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Home > Historical, Cultural, and Comparative Studies > Comparison of Buddhist Traditions > The Terms Hinayana and Mahayana

The Terms Hinayana and Mahayana

Alexander Berzin
February 24, 2002

The terms Hinayana (theg-dman, lesser vehicle, modest vehicle) and Mahayana (theg-chen, greater vehicle, vast vehicle) appeared first in the Prajnaparamita Sutras (Sher-phyin mdo, Sutras on Far-Reaching Discriminating Awareness, Perfection of Wisdom Sutras) in approximately the second century of the modern era. These sutras were among the earliest Mahayana texts and they used the two terms to assert that the scope and depth of their teachings far exceeded those of the preceding Buddhist schools.

Although the two terms carry sectarian connotations and appear exclusively in Mahayana texts, it is difficult to find adequate "politically correct" substitutes. "Hinayana" has become a collective term for eighteen Buddhist schools, only one of which is currently extant, Theravada. "Mahayana" similarly spans several schools. When the Indo-Tibetan tradition studies and discusses Hinayana systems of philosophical tenets, their reference is Vaibhashaka and Sautrantaka, which are Sarvastivada, another of the eighteen schools. Since some of the Hinayana schools appeared later than Mahayana, we cannot call Hinayana "Early Buddhism" or "Original Buddhism" and Mahayana "Later Buddhism."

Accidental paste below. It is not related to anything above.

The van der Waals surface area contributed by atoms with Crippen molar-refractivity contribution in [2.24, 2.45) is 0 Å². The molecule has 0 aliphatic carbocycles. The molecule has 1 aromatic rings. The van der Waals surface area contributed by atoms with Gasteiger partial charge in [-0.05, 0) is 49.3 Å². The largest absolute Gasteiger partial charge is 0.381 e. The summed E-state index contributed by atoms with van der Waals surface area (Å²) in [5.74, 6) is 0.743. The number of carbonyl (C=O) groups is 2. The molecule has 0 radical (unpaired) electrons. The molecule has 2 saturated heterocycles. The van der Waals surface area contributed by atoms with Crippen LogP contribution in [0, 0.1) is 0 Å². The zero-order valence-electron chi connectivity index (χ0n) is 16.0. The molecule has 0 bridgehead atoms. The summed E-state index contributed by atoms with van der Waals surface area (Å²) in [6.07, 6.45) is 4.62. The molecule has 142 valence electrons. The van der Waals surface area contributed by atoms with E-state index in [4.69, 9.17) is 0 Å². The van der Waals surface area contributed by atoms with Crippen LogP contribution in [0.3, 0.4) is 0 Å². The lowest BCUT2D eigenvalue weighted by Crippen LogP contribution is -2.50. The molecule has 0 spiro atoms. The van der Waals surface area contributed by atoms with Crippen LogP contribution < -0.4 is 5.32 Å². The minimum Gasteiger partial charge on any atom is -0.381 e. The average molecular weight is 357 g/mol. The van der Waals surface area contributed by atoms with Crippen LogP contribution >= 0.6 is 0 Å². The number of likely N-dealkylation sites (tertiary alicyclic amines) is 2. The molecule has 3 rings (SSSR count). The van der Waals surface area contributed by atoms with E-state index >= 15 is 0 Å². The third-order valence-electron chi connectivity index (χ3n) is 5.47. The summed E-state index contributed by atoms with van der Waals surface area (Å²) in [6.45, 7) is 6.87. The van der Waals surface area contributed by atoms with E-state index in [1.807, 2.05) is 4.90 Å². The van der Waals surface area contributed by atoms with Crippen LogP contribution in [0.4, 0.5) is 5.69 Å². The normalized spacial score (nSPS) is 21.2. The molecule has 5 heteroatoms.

Theravada is currently found in Sri Lanka and Southeast Asia. Dharmagupta, another of the eighteen Hinayana schools, spread to Central Asia and China. The Chinese monastic tradition follows the Dharmagupta version of the monastic rules of discipline (Skt. vinaya). Moreover, Mahayana spread to Indonesia, although it no longer survives there. Thus, calling Hinayana "Southern Buddhism" and Mahayana "Northern Buddhism" is also inadequate.

Both the Hinayana and Mahayana schools outline paths for shravakas (listeners to Buddha's teachings) and pratyekabuddhas (self-realizers) to reach the purified state of an arhat (liberated being), and for bodhisattvas to reach Buddhahood. Therefore, it is confusing to call Hinayana "Shravakayana" and Mahayana "Bodhisattvayana."

Consequently, although Theravada practitioners may find the terms Hinayana and Mahayana offensive, we shall reluctantly use them to refer to the classification of Buddhist schools, in face of the inaccuracy of the above-mentioned politically more correct terms.